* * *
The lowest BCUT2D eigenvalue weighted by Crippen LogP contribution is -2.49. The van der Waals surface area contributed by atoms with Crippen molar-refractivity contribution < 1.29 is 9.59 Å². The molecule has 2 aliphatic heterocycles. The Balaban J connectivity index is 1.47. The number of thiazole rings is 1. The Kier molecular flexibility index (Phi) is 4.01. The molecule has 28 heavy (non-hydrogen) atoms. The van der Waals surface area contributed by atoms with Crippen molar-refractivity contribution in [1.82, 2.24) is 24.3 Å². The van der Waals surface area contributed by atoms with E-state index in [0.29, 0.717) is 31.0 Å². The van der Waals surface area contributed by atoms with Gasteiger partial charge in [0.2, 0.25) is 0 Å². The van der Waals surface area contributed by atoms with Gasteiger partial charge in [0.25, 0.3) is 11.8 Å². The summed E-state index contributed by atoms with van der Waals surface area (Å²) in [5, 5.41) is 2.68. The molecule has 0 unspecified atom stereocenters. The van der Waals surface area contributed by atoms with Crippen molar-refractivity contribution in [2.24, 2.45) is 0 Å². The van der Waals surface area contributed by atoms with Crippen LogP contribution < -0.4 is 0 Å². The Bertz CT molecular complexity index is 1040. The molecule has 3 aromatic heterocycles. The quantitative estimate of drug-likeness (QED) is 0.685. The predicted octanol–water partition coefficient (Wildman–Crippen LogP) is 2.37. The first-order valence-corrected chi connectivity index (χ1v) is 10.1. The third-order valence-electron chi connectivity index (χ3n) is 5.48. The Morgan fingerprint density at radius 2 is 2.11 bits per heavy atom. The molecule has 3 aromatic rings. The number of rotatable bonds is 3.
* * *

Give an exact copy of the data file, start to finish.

The lowest BCUT2D eigenvalue weighted by Crippen LogP contribution is -2.49. The van der Waals surface area contributed by atoms with Crippen molar-refractivity contribution < 1.29 is 9.59 Å². The molecule has 2 aliphatic heterocycles. The Balaban J connectivity index is 1.47. The number of thiazole rings is 1. The Kier molecular flexibility index (Phi) is 4.01. The molecule has 28 heavy (non-hydrogen) atoms. The van der Waals surface area contributed by atoms with Crippen molar-refractivity contribution in [1.82, 2.24) is 24.3 Å². The van der Waals surface area contributed by atoms with E-state index in [0.29, 0.717) is 31.0 Å². The van der Waals surface area contributed by atoms with Gasteiger partial charge in [0.2, 0.25) is 0 Å². The van der Waals surface area contributed by atoms with Gasteiger partial charge in [0.25, 0.3) is 11.8 Å². The summed E-state index contributed by atoms with van der Waals surface area (Å²) in [5, 5.41) is 2.68. The molecule has 0 unspecified atom stereocenters. The van der Waals surface area contributed by atoms with Crippen molar-refractivity contribution in [2.24, 2.45) is 0 Å². The van der Waals surface area contributed by atoms with Crippen LogP contribution < -0.4 is 0 Å². The Bertz CT molecular complexity index is 1040. The molecule has 3 aromatic heterocycles. The quantitative estimate of drug-likeness (QED) is 0.685. The predicted octanol–water partition coefficient (Wildman–Crippen LogP) is 2.37. The first-order valence-corrected chi connectivity index (χ1v) is 10.1. The third-order valence-electron chi connectivity index (χ3n) is 5.48. The Morgan fingerprint density at radius 2 is 2.11 bits per heavy atom. The molecule has 3 aromatic rings. The number of rotatable bonds is 3.